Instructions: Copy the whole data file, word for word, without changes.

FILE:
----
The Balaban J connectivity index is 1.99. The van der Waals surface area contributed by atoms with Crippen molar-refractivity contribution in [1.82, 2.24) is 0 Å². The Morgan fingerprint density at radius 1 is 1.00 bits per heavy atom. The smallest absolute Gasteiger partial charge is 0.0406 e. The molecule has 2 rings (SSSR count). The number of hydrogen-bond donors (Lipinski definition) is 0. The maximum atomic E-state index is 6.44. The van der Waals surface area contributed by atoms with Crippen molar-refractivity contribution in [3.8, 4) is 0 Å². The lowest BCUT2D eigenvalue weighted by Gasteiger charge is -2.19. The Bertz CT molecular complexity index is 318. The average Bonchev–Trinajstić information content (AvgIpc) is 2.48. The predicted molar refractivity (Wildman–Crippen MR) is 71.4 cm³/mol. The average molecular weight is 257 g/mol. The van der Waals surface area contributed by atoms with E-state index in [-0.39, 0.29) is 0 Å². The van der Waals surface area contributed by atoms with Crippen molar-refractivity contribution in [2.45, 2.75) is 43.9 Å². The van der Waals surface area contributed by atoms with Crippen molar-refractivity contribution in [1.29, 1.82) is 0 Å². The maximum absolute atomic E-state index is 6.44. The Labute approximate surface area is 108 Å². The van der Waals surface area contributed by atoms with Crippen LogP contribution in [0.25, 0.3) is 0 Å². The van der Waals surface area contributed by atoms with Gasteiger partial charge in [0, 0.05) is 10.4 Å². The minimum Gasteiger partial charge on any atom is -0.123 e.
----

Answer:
The Balaban J connectivity index is 1.99. The van der Waals surface area contributed by atoms with Crippen molar-refractivity contribution in [1.82, 2.24) is 0 Å². The Morgan fingerprint density at radius 1 is 1.00 bits per heavy atom. The smallest absolute Gasteiger partial charge is 0.0406 e. The molecule has 2 rings (SSSR count). The number of hydrogen-bond donors (Lipinski definition) is 0. The maximum atomic E-state index is 6.44. The van der Waals surface area contributed by atoms with Crippen molar-refractivity contribution in [3.8, 4) is 0 Å². The lowest BCUT2D eigenvalue weighted by Gasteiger charge is -2.19. The Bertz CT molecular complexity index is 318. The average Bonchev–Trinajstić information content (AvgIpc) is 2.48. The predicted molar refractivity (Wildman–Crippen MR) is 71.4 cm³/mol. The average molecular weight is 257 g/mol. The van der Waals surface area contributed by atoms with E-state index in [-0.39, 0.29) is 0 Å². The van der Waals surface area contributed by atoms with Crippen molar-refractivity contribution in [2.45, 2.75) is 43.9 Å². The van der Waals surface area contributed by atoms with Crippen molar-refractivity contribution in [1.29, 1.82) is 0 Å². The maximum absolute atomic E-state index is 6.44. The Labute approximate surface area is 108 Å². The van der Waals surface area contributed by atoms with Crippen LogP contribution in [0.25, 0.3) is 0 Å². The van der Waals surface area contributed by atoms with Gasteiger partial charge in [0, 0.05) is 10.4 Å². The minimum Gasteiger partial charge on any atom is -0.123 e.